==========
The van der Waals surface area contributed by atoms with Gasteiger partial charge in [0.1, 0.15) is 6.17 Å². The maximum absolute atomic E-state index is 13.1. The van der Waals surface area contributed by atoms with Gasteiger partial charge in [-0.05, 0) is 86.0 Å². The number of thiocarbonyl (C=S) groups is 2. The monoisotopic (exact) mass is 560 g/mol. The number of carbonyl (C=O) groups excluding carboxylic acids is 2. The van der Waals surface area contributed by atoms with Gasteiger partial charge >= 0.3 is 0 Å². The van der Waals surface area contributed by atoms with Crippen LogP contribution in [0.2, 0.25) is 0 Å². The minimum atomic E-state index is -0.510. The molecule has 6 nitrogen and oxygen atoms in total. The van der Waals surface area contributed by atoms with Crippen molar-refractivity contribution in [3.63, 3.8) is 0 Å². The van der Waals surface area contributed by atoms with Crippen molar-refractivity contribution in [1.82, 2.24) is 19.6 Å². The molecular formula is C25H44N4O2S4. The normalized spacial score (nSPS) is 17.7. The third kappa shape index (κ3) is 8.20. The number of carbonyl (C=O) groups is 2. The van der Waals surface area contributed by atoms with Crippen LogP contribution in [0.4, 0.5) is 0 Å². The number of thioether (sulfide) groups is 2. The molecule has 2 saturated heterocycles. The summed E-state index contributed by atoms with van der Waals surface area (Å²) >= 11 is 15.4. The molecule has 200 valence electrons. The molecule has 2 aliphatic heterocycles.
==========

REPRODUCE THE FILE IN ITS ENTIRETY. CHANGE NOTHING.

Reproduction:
The van der Waals surface area contributed by atoms with Gasteiger partial charge in [0.1, 0.15) is 6.17 Å². The maximum absolute atomic E-state index is 13.1. The van der Waals surface area contributed by atoms with Gasteiger partial charge in [-0.05, 0) is 86.0 Å². The number of thiocarbonyl (C=S) groups is 2. The monoisotopic (exact) mass is 560 g/mol. The number of carbonyl (C=O) groups excluding carboxylic acids is 2. The van der Waals surface area contributed by atoms with Gasteiger partial charge >= 0.3 is 0 Å². The van der Waals surface area contributed by atoms with Crippen LogP contribution in [0.2, 0.25) is 0 Å². The minimum atomic E-state index is -0.510. The molecule has 6 nitrogen and oxygen atoms in total. The van der Waals surface area contributed by atoms with Crippen molar-refractivity contribution in [3.63, 3.8) is 0 Å². The van der Waals surface area contributed by atoms with Crippen molar-refractivity contribution in [1.82, 2.24) is 19.6 Å². The molecular formula is C25H44N4O2S4. The normalized spacial score (nSPS) is 17.7. The third kappa shape index (κ3) is 8.20. The number of carbonyl (C=O) groups is 2. The van der Waals surface area contributed by atoms with Crippen LogP contribution in [0.4, 0.5) is 0 Å². The number of thioether (sulfide) groups is 2. The molecule has 2 saturated heterocycles. The summed E-state index contributed by atoms with van der Waals surface area (Å²) >= 11 is 15.4. The molecule has 200 valence electrons. The molecule has 2 aliphatic heterocycles.